Now, as mentioned, there's a variety of DVD releases of 'Zombi 2' out there and the key question for folk is always what version should they buy? And to be honest, like me you'll soon be banging your head off the wall trying to decide - let's look at some of the 'main' (english language) contenders. One of the first discs I purchased (after 'Dawn of the Dead' funnily enough) was Anchor Bay's release called 'Zombie' At the time when this came out I was reasonable happy. Hey, the film was uncut, widescreen, had a 5.1 surround option and it also boasted an audio commentary with Ian McCulloch conducted by Jay Fenton. But the downside of this particular disc where also evident - the picture quality could have been better, there were a few frames missing here and there, the commentary sounded like poor Jay Fenton was pulling teeth with a somewhat less than keen McCulloch (who sounds just like a double glazing salesman rather than a genre actor) and the trailer/extras selection was slapdash and uninspiring. Dragon Films later released a more enticing version under the title of 'Woodoo' - this was a serious improvement on the old Anchor Bay release (and a hot candidate for most collectors) with a good strong colourful image presentation and a far more satisfying extras selection including (amongst other things) a lengthy on screen interview with Fulci's lovely daughter Antonella. Along the way there's also been a couple of other curious Euro releases including a slightly trimmed (of the eyeball skewering sequence) 'Extreme Version' in the UK and a limited pressing (of 1,000) unofficial but anarmorphic uncut disc also for Benelux collectors (though these are so hard to track down that many doubt their existence!)

But we're here to look at Italian Shock's disc, so let's get to it...the film is presented fully uncut with a widescreen 1:2.35 ratio and the print has been sourced from the original native release under it's original title of 'Zombi 2' with all on screen credits in Italian. The image quality is very satisfying indeed as with the Cinemascope ratio being very long and wide I tried increasing the image size on my widescreen set up and was very happy indeed with the detail and lack of any drop in image quality. The hard core amongst you will note a slight dark pallor to the print in comparison to say Dragon's release but all round it's very strong and satisfying. The 2.0 audio track (in English) is fine, it probably could have done with some cleaning up and further mastering but is clear enough. So all round a pretty solid presentation of the film with some interesting depth in the film print detail. But what else does this particular disc have to offer?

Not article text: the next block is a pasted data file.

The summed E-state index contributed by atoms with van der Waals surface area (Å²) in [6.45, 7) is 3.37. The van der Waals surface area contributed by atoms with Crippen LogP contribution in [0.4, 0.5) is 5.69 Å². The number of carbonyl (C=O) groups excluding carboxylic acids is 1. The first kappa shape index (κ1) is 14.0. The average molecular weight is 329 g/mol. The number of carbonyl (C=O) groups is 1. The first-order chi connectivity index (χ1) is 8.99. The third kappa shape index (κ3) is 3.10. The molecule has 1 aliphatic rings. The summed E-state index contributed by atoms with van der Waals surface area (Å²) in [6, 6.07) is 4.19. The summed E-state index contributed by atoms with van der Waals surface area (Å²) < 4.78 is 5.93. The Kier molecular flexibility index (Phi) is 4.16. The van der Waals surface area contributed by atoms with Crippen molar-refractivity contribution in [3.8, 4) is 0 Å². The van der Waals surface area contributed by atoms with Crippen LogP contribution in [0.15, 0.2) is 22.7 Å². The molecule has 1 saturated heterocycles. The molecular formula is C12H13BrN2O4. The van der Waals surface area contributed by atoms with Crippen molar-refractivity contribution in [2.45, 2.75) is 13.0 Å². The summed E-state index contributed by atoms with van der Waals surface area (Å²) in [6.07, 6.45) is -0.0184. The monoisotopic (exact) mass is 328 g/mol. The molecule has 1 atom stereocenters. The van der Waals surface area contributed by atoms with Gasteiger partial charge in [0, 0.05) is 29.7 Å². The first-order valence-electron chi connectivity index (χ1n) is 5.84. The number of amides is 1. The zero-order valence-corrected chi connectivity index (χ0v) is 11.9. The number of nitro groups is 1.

This really is where this release comes into form with a delicious and very welcome extras selection. At first you'll note the cool lengthy theatrical trailer along with the expected stills gallery, film notes and filmographies (all of which are detailed, informative and fascinating) but it is when you click on the 'soundtrack' option that this release comes to life on the extras front. On the first page you get access to the film's full original soundtrack (which should delight Frizzi fans alone) but click on the continue option and you'll find a further thirty tracks that will have Italian horror fans yelping in pleasure with a selection of remixes, cover versions, interpretations and radio spots put together by the folk at Blackest Heart Media (my own personal favourite is the inclusion of the excellent theme from the cheeseball gem 'Contamination'). So you've really two ways to viewing picking up this release from Italian Shock - you can buy it from the viewpoint of getting yet another print of this classic zombie gem (albeit a variant strong presentation) with a free 40 track CD or you could look at it as buying a 40 track CD with a free copy of the original Italian 'Zombi 2' print!

Either way, fans of the film will find this a hard one to resist. I'm thrilled that I have it and I'm sure most of you will be too. The only concern now is that Shriek Show in the USA have announced a version also, but unless it's all singing and dancing then between Dragon's 'Woodoo' and this new Italian Shock cracker I'm sticking where I am (for the moment!) Great value, great disc - check it out!

Review by Alan Simpson

Released by Italian Shock DVD Entertainment
Classified 16 - Region 2 (PAL)
Running time - 91m
Ratio - Widescreen 2.35
Audio - Dolby digital mono
Extras :
Complete Musical soundtrack, Theatrical trailer, Stills gallery, Lucio Fulci filmography, Liner notes, 4pp insert booklet